Last Updated on May 8, 2015, by eNotes Editorial. Word Count: 620
*London. Great Britain’s capital and greatest city. The London boardinghouse owned by Sarah Walker’s father is the only city site identified in Hazlitt’s tormented account of his romantic obsession. Hazlitt falls in love with Sarah the instant she walks into his room to serve him breakfast. The rest of...
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*London. Great Britain’s capital and greatest city. The London boardinghouse owned by Sarah Walker’s father is the only city site identified in Hazlitt’s tormented account of his romantic obsession. Hazlitt falls in love with Sarah the instant she walks into his room to serve him breakfast. The rest of the world seems to vanish as he concentrates on her graceful movements. Before long, she allows him to fondle her, and they exchange many kisses. This familiarity always takes place in Hazlitt’s room, and he has almost no knowledge of Sarah outside the confines of their morning meetings. They create, in other words, their own little world. Gradually Hazlitt conceives the idea of divorcing his wife and marrying Sarah. Almost at the same time he catches a glimpse of her outside his room with another lodger. Hazlitt suspects that Sarah has also given this other man her attentions. Distraught, he nevertheless maintains plans to divorce his wife, and he departs for Scotland, where he can obtain a divorce quickly and without the legal complications he would encounter in England.
Hazlitt plans to return from Scotland and attempt to renew Sarah’s affections. Indeed he seems drawn by an irresistible force as he describes the River Thames heaving her “name pantingly forth.” However, Sarah has rejected him, and the intense obsession that Hazlitt experienced earlier in the boardinghouse returns as he takes up residence there once more, keenly observing her every move and finally following her outside the boardinghouse, where he witnesses her meeting with the rival male lodger and realizes he was never the exclusive recipient of her attentions.
*Scotland. Hazlitt writes to a friend, explaining that he is forty miles outside of Edinburgh, serving out a term of what he calls “probation,” for he is awaiting the outcome of divorce proceedings. He often walks by the road to London and is obviously thinking about Sarah and the boardinghouse. Indeed, he writes to a friend about his interpretations of Sarah’s behavior and his ultimate hope that he can win her undivided love. However, he acknowledges that he is in a “state of suspense.”
Hazlitt relates every experience in Scotland to the “raging fire” in his heart. Thus a steamboat trip turns into a hellish vision of the “prison-house” of his feelings, which are relieved only by his image of Sarah’s smile, which is heavenly. Away from her he plunges into a “dungeon of despair.” He walks by the sea, and the “eternal ocean” evokes his expression of “lasting despair” in his memory of Sarah’s face. He hopes that a visit to the Scottish countryside will relieve his intense emotions and that he will be able to work on his writing. Edinburgh seems “stony-hearted” and the air “too thin,” the place too far from his “heart’s true home.”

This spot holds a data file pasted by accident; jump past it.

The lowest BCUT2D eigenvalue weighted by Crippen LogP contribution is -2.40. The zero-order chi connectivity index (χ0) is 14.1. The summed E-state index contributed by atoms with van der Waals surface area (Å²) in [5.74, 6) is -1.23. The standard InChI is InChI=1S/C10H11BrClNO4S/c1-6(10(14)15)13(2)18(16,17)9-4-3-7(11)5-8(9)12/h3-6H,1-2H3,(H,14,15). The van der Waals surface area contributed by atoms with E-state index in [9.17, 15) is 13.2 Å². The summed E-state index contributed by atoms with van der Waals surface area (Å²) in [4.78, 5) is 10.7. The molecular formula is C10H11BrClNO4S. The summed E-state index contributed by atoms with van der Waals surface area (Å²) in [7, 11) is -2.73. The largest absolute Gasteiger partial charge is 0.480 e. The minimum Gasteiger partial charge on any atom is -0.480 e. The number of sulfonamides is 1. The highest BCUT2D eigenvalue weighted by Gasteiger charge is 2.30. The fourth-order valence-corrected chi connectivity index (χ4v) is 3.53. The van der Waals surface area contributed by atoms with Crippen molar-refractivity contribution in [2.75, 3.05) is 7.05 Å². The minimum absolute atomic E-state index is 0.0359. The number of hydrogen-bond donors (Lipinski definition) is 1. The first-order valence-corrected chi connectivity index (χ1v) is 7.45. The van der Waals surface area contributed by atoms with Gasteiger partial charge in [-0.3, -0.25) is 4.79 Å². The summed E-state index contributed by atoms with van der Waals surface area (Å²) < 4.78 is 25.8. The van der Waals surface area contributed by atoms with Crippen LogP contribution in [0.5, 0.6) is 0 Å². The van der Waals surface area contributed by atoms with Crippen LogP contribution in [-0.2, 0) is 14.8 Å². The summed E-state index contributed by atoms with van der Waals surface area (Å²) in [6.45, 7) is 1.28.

Even exquisite sites such as Roslyn Castle lead back to Sarah and Hazlitt’s suspicion that she is now in the lap of the rival lodger. Indeed every landmark and place, however briefly mentioned, becomes another location to dwell on Sarah’s infidelity. She haunts Hazlitt’s journey, and he takes to calling her a witch. It is a romantic setting, but he fears his passion has made him into a fool.
Scotland lingers in Hazlitt’s memory after his return to lodge at the boardinghouse. In Scotland, the “flint had been my pillow,” he remarks, but now his proximity to Sarah only emphasizes their estrangement. After a long interview with her, Hazlitt reluctantly realizes that she will not have him. The only place left for her is the very book he writes in order to express and to rid himself of his obsession.
Last Updated on May 8, 2015, by eNotes Editorial. Word Count: 261
Beaty, Frederick L. Light from Heaven: Love in British Romantic Literature. DeKalb: Northern Illinois University Press, 1971. Describes Liber Amoris as the author’s attempt to punish and purge himself. He develops the romantic notion of love as a hallucination.
Butler, Marilyn. “Satire and the Images of Self in the Romantic Period: The Long Tradition of Hazlitt’s Liber Amoris.” In English Satire and the Satiric Tradition, edited by Claude Rawson and Jenny Mezciems. Oxford, England: Blackwell, 1984. Also in Spirits of Fire: English Romantic Writers and Contemporary Historical Methods, edited by G. A. Rosso and Daniel P. Watkins. Rutherford, N.J.: Fairleigh Dickinson University Press, 1990. Discusses the fact that Liber Amoris, the agonized record of a man in the grip of a sexual obsession, has been regarded as an artless Romantic autobiography, but argues that its satirical elements reveal themselves if it is read alongside Thomas De Quincey’s The Confessions of an English Opium Eater (1821).
Friedman, Martin B. “Hazlitt, Jerrold, and Horne: Liber Amoris Twenty Years After.” Review of English Studies 22, no. 88 (November, 1971): 455-462. An account of Douglas William Jerrold’s short story, which parodied Liber Amoris and the scandalous publicity the book elicited. Friedman discusses Richard Henry Horne’s accusation that Jerrold was impolite.
Priestley, J. B. William Hazlitt. London: Longmans, 1960. Interprets Liber Amoris from a Jungian perspective, noting how the book exemplifies Hazlitt’s characteristically personal obsession in his writing.
Wardle, Ralph M. Hazlitt. Lincoln: University of Nebraska Press, 1971. Uses Hazlitt’s letters to his friend Patmore during the Liber Amoris affair to show his development as a writer.